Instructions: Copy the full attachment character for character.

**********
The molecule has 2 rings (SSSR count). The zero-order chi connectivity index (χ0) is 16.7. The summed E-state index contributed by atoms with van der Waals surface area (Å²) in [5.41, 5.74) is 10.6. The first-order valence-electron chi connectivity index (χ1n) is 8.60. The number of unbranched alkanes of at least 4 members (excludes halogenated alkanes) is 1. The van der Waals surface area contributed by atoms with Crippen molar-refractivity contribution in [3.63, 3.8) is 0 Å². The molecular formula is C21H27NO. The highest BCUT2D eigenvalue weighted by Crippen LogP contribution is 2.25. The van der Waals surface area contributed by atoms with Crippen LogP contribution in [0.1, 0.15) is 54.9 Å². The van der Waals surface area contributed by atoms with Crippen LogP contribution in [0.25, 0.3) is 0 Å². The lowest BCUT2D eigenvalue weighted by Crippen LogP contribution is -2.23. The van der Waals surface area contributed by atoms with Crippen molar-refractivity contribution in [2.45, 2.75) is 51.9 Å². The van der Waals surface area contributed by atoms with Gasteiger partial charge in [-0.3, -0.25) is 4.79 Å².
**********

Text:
The molecule has 2 rings (SSSR count). The zero-order chi connectivity index (χ0) is 16.7. The summed E-state index contributed by atoms with van der Waals surface area (Å²) in [5.41, 5.74) is 10.6. The first-order valence-electron chi connectivity index (χ1n) is 8.60. The number of unbranched alkanes of at least 4 members (excludes halogenated alkanes) is 1. The van der Waals surface area contributed by atoms with Crippen molar-refractivity contribution in [3.63, 3.8) is 0 Å². The molecular formula is C21H27NO. The highest BCUT2D eigenvalue weighted by Crippen LogP contribution is 2.25. The van der Waals surface area contributed by atoms with Crippen LogP contribution in [0.1, 0.15) is 54.9 Å². The van der Waals surface area contributed by atoms with Crippen LogP contribution in [0.25, 0.3) is 0 Å². The lowest BCUT2D eigenvalue weighted by Crippen LogP contribution is -2.23. The van der Waals surface area contributed by atoms with Crippen molar-refractivity contribution in [2.45, 2.75) is 51.9 Å². The van der Waals surface area contributed by atoms with Gasteiger partial charge in [-0.3, -0.25) is 4.79 Å².